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Who was Cassandra?


  • In the Iliad, she is described as the loveliest of the daughters of Priam (King of Troy), and gifted with prophecy. The god Apollo loved her, but she spurned him. As a punishment, he decreed that no one would ever believe her. So when she told her fellow Trojans that the Greeks were hiding inside the wooden horse...well, you know what happened.

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August 31, 2008

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Merci bien, Beth. (Ca)c'est vrais. J'essaye aussi.

A wonderful, well thought out essay, Beth! And you have always encouraged dialogue in how you write. It's no surprise that your blog was one of Mr. Blume's examples. I wrote the usual essays in my student days and none since, but I have admiration for those who do it well, especially in the blog format. A lengthier post to accommodate an essay works alright if it captivates the reader, as this one has done (or is this too short to be called an essay?).

Kia ora Beth
"My own motivations for writing essays on my blog (and commenting on others) are simple: to spur other people, and myself,to think more deeply and leave open room for anyone, especially people coming from a different place or different backgrounds to enter the conversation".
Thank you for those above words Beth, and for creating a place where I can feel free and safe to read and re-read, to be challenged to think, and to comment, even if I feel out of my depth at times. Reading yours, and others, blogs has not only helped me to expand my own self, but to find the courage to write my own thoughts as well.
Rangimarie,
Robb

Merci, Scott. I'm glad you've started your own blog!

Thanks, Marja-Leena. I think a lot of people haven't written an essay since their school days. By the time I'm done with this subject, in two more posts, probably, it will be a more classic "essay length" but I don't think there's any set number of words that makes an essay. 800 is probably the minimum; if I'm talking about one topic and not going into depth, I've found I tend to write around 1200 words. I generally try to keep blog posts under that - however, this one is about 1800 and the series could be 3500-4000 words by the time I'm done. We'll see how patient the readers are - it's an experiment!

Robb, thank you -- what better reward could there be for writing than that? We all feel out of our depth at times, in different places - I remember how nervous I was the first time I left a comment on Language Hat, because I know so little about linguistics and everyone there seemed so erudite. But everybody has something to say, something to add - we're so much poorer when we don't make a big space and don't encourage one another to speak.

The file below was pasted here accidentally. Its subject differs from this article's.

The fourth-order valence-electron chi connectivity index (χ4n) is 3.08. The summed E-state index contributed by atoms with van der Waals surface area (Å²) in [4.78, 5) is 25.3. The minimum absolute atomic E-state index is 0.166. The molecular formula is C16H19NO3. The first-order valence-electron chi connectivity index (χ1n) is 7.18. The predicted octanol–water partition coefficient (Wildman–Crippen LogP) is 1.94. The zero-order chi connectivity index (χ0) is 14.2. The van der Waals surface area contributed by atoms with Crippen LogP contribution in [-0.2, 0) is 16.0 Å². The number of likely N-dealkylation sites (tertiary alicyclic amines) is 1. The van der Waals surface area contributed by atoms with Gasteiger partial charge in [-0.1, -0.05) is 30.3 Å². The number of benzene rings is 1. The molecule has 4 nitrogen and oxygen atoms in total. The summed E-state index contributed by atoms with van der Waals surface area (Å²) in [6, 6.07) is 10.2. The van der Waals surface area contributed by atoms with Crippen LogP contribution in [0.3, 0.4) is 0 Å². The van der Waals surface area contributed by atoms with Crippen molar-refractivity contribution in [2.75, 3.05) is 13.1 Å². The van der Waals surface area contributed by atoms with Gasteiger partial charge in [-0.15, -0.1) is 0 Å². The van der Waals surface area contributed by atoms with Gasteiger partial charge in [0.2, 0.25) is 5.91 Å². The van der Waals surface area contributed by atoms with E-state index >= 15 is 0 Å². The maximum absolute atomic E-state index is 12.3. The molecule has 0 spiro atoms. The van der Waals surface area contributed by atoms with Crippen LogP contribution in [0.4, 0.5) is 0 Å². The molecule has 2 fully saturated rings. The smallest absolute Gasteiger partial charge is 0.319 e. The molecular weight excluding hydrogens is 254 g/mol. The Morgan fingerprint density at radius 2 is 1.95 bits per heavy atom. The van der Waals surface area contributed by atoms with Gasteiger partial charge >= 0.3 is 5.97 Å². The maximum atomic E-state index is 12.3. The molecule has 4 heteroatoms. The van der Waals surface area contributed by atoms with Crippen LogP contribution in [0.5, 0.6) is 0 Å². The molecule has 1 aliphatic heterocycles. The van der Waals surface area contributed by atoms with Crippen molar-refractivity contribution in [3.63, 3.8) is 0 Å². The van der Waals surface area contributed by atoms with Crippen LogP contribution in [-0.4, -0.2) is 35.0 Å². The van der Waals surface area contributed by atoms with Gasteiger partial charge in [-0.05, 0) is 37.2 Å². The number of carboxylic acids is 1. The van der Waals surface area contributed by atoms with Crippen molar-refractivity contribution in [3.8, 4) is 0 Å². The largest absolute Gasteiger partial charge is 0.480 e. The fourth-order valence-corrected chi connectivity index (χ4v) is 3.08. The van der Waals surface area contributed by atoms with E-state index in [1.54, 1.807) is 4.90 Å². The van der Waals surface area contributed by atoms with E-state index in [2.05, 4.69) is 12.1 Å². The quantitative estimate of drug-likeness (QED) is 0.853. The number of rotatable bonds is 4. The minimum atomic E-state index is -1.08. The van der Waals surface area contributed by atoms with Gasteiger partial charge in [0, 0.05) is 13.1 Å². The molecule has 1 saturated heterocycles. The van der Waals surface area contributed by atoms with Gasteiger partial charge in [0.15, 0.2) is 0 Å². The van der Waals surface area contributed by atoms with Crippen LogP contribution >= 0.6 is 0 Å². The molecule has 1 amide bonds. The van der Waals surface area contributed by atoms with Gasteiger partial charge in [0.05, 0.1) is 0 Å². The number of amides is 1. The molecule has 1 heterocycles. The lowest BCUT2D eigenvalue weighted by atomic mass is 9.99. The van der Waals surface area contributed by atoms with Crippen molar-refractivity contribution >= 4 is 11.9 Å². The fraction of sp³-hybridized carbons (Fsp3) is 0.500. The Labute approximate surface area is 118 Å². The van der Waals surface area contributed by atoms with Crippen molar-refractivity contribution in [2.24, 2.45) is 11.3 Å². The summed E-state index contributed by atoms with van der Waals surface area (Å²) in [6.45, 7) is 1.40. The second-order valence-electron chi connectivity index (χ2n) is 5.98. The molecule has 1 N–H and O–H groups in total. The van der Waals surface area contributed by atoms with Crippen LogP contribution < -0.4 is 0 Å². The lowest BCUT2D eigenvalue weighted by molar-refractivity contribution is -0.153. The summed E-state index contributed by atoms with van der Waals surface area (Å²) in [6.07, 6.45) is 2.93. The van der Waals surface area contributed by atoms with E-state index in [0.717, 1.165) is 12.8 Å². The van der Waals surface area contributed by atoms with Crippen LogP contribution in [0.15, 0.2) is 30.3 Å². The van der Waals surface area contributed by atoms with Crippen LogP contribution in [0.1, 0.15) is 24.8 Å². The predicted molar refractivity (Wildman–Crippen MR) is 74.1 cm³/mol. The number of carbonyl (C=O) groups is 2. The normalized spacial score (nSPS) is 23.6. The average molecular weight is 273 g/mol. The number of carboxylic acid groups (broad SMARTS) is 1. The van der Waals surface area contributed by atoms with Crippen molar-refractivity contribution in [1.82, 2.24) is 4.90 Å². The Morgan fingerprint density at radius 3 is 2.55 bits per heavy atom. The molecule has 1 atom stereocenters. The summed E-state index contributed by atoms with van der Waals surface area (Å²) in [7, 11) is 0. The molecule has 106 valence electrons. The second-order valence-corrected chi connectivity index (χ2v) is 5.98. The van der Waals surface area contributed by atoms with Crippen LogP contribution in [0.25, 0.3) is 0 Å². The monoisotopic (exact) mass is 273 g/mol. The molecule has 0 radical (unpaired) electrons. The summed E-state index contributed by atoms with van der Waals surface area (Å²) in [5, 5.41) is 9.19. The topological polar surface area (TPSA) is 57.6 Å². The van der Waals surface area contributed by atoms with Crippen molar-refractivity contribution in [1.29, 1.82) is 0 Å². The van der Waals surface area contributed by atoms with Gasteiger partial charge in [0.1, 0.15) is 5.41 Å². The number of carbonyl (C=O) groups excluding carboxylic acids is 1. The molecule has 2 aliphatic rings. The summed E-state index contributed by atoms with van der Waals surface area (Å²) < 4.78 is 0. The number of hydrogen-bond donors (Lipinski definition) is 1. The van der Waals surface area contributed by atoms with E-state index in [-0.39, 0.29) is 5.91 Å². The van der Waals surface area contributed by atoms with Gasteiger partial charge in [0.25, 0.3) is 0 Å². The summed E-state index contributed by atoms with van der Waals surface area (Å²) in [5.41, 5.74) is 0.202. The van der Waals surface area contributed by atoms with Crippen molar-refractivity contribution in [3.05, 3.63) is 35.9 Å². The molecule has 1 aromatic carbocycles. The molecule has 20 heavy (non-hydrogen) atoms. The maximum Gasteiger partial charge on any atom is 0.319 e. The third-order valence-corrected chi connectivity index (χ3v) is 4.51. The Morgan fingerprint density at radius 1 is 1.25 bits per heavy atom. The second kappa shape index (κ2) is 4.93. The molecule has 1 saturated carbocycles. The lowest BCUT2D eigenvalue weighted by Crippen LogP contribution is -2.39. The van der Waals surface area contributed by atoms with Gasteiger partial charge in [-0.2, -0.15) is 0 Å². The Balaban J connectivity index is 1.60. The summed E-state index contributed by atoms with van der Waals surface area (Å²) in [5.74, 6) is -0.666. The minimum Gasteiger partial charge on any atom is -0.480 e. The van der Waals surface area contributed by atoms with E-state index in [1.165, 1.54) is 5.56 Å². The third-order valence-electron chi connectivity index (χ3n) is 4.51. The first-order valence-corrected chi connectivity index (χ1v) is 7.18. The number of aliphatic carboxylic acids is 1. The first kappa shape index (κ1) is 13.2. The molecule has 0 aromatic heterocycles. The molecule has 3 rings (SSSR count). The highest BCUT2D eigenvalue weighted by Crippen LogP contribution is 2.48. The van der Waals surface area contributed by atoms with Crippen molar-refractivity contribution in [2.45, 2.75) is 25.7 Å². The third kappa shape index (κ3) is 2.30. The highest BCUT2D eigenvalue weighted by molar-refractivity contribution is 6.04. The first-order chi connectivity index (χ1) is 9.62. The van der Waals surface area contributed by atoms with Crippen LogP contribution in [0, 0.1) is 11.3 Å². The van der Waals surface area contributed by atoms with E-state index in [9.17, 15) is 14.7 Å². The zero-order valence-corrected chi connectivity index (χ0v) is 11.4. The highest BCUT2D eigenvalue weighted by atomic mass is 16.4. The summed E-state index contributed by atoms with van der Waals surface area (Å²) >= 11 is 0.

Since my school days I have loved the essay. It is my preferred reading, no matter what the format. As far as blogs go, I'm probably in the minority, but I generally prefer a lengthier, "chewier" piece to a brief post, because unless the writer is as pithy as Seth Godin, most brief blog posts contain far too little information to stimulate my brainwaves.

I, too, "love those sentences that would probably never come into existence if not for the process of writing." So I am grateful to you, Beth, for ignoring convention to publish your essays online, and for offering these thoughts on the state of this chewiest of arts. I look forward to the next installment.

Can a modern blogged essay - a postmodern essay - be an open door

If I were a dove, this blog would be a columbary. Many, many open doors.

Funny, I picked up Philip Lopate’s personal essay anthology when I had some time before dinner tonight (I couldn't find the newspaper) and read two essays by Lu Hsun. At first glance, they were amost stream of consciousness, but then I started to see some things that held each of them together. His essays were more open-ended than mine normally are. Maybe I’ll try to emulate him.

Then I read your post here suggesting just this same kind of breathable writing. I raged against academic essay writing in a post about a year ago as I was working through how to teach my county’s required essays without getting the plastic writing I was used to getting with the structured, academic model you accurately describe here.

You and Lu Hsun have made me want to experiment more with essays, and you’ve reminded me (just in time; the kids come back tomorrow) of my goal of teaching essays with less artificial structure.

Well, this is very interesting. I think you're on to something here.

It's also very challenging to those of us who began blogging at least partly because we felt ourselves to be unfulfilled writers, but haven't quite managed to write enough, or substantively enough, on our blogs to become more fulfilled as writers. (Although, to speak for myself, I've got a huge amount out of blogging: creative stimulation, new friendships, community)